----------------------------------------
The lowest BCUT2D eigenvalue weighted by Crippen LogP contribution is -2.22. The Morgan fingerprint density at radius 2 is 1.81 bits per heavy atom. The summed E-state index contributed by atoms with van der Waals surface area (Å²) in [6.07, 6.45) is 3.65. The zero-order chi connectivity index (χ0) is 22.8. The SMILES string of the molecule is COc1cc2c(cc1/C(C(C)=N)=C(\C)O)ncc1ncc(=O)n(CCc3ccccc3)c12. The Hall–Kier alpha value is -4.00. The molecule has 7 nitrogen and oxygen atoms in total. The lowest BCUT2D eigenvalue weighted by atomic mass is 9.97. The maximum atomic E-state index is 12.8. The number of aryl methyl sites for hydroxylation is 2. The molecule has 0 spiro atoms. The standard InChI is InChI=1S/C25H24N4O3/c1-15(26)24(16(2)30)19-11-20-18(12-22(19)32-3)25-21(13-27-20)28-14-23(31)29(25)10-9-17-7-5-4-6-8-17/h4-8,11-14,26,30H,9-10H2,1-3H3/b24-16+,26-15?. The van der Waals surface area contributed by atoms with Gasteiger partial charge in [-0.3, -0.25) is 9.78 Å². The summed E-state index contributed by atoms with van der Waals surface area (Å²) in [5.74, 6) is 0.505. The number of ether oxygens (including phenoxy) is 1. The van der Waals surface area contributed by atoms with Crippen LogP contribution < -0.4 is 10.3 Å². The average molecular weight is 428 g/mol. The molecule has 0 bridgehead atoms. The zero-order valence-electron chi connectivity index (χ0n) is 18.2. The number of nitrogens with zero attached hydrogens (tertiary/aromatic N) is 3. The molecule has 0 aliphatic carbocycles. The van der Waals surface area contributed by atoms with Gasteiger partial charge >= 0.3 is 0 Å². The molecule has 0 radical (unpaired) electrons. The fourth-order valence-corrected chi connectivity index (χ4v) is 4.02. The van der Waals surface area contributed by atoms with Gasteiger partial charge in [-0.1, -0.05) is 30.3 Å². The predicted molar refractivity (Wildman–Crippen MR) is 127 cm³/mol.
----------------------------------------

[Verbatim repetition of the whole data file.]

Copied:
The lowest BCUT2D eigenvalue weighted by Crippen LogP contribution is -2.22. The Morgan fingerprint density at radius 2 is 1.81 bits per heavy atom. The summed E-state index contributed by atoms with van der Waals surface area (Å²) in [6.07, 6.45) is 3.65. The zero-order chi connectivity index (χ0) is 22.8. The SMILES string of the molecule is COc1cc2c(cc1/C(C(C)=N)=C(\C)O)ncc1ncc(=O)n(CCc3ccccc3)c12. The Hall–Kier alpha value is -4.00. The molecule has 7 nitrogen and oxygen atoms in total. The lowest BCUT2D eigenvalue weighted by atomic mass is 9.97. The maximum atomic E-state index is 12.8. The number of aryl methyl sites for hydroxylation is 2. The molecule has 0 spiro atoms. The standard InChI is InChI=1S/C25H24N4O3/c1-15(26)24(16(2)30)19-11-20-18(12-22(19)32-3)25-21(13-27-20)28-14-23(31)29(25)10-9-17-7-5-4-6-8-17/h4-8,11-14,26,30H,9-10H2,1-3H3/b24-16+,26-15?. The van der Waals surface area contributed by atoms with Gasteiger partial charge in [-0.3, -0.25) is 9.78 Å². The summed E-state index contributed by atoms with van der Waals surface area (Å²) in [5.74, 6) is 0.505. The number of ether oxygens (including phenoxy) is 1. The van der Waals surface area contributed by atoms with Crippen LogP contribution < -0.4 is 10.3 Å². The average molecular weight is 428 g/mol. The molecule has 0 bridgehead atoms. The zero-order valence-electron chi connectivity index (χ0n) is 18.2. The number of nitrogens with zero attached hydrogens (tertiary/aromatic N) is 3. The molecule has 0 aliphatic carbocycles. The van der Waals surface area contributed by atoms with Gasteiger partial charge >= 0.3 is 0 Å². The molecule has 0 radical (unpaired) electrons. The fourth-order valence-corrected chi connectivity index (χ4v) is 4.02. The van der Waals surface area contributed by atoms with Gasteiger partial charge in [-0.1, -0.05) is 30.3 Å². The predicted molar refractivity (Wildman–Crippen MR) is 127 cm³/mol.